Posted on March 14 2017
Sometimes you need to read a little theory to get the answers you want…
Why should I cut back my training volume in a calorie deficit? By how much? Are 3 sets better than 5, or 5 better than three? How does training experience affect optimal training volume? How little can I get away with yet maintain my gains?
It all comes down to stress: Training is a stress that we put on our bodies to force adaptation. You need to manage stress and recovery to make optimal gains.
When thinking about stress, very small amounts of stress won’t provoke a very robust adaptive response, but more stress increases adaptation. However, too much stress – to the point that you can’t cope with it physically or psychologically – also decreases the rate of adaptation.
Your body needs a certain amount of stress simply to function normally. Remove all the stressors from your life, and your body begins to deteriorate. For example, if you won the lottery and spent a year laying on the couch, watching reality TV – facing no stressors that challenge you physically or mentally – you’d be much weaker and in much worse health than you are now with some baseline level of physical and psychological stress in your life.
How Life Stressors Negatively Impact Our Gains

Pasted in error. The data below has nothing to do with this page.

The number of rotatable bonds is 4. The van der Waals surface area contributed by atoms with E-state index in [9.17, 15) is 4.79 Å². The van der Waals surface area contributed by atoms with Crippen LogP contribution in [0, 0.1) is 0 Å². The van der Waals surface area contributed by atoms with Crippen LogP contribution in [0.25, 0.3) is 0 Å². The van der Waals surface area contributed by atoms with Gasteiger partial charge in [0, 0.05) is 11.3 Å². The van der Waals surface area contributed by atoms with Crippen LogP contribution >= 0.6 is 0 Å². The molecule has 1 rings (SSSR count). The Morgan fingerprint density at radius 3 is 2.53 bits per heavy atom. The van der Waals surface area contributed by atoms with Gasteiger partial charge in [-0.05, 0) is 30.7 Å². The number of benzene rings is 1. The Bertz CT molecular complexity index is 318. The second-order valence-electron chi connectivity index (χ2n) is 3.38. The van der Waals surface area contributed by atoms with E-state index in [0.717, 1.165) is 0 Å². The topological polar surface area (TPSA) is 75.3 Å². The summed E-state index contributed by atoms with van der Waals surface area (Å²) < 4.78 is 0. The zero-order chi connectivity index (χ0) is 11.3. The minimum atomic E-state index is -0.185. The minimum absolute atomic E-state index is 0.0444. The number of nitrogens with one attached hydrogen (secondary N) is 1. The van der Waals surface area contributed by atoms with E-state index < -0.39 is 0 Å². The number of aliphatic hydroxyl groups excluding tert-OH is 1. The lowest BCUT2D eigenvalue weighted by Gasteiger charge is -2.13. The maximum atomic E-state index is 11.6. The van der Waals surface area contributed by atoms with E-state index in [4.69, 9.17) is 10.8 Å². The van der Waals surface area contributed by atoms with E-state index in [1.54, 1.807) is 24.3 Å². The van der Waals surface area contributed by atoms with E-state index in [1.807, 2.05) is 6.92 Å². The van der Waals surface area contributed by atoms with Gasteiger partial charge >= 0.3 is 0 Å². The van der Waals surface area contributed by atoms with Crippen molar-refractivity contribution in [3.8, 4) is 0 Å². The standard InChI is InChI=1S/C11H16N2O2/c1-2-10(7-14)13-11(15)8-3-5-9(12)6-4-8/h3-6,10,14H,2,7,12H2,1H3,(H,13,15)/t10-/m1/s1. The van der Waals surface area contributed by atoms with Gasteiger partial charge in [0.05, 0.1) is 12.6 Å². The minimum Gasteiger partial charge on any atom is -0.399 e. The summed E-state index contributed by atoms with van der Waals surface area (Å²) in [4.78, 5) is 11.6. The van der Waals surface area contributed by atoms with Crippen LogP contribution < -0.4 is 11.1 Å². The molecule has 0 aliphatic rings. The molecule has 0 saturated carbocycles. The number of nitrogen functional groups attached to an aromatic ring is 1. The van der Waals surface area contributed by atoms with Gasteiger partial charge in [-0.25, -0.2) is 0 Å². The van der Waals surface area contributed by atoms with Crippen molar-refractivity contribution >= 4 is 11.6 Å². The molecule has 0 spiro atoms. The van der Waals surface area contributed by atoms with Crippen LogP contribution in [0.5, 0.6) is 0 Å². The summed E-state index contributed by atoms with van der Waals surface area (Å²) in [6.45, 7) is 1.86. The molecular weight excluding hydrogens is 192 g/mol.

Life stressors can shift the curve down. The minimal amount of training stress necessary to make gains increases, the overall magnitude of adaptations possible decrease, and the maximal amount of training stress you can handle before overreaching/overtraining decreases.
How Better Recovery Modalities Positively Affect Our Gains From Training
More attention to stress management and “recovery” modalities (sleep and meditation are two I would recommend for example) can shift the curve up, meaning beneficial adaptations to a lower threshold of training stressors, greater total possibilities for adaptation, and a higher ceiling for the amount of training stress you can handle before overreaching/overtraining.
In order to make the most of your training efforts and sweat off the stress:
Do your best to minimize stress in your life.
Accept that if your primary goal is fat loss, you’ll need to be in a calorie deficit, and that does mean a reduced rate of gains. You won’t necessarily recover from the same level of training anymore, and you may very well need to reduce it in order to not shortcut your own efforts.
Do not seek a one size fits all routine with your training. No one can tell you where you are on the curve – you have to play with it and see how you go.
Don’t do drugs but have a mindset that you’re on them. – Believing in yourself will shift your gains curve up.
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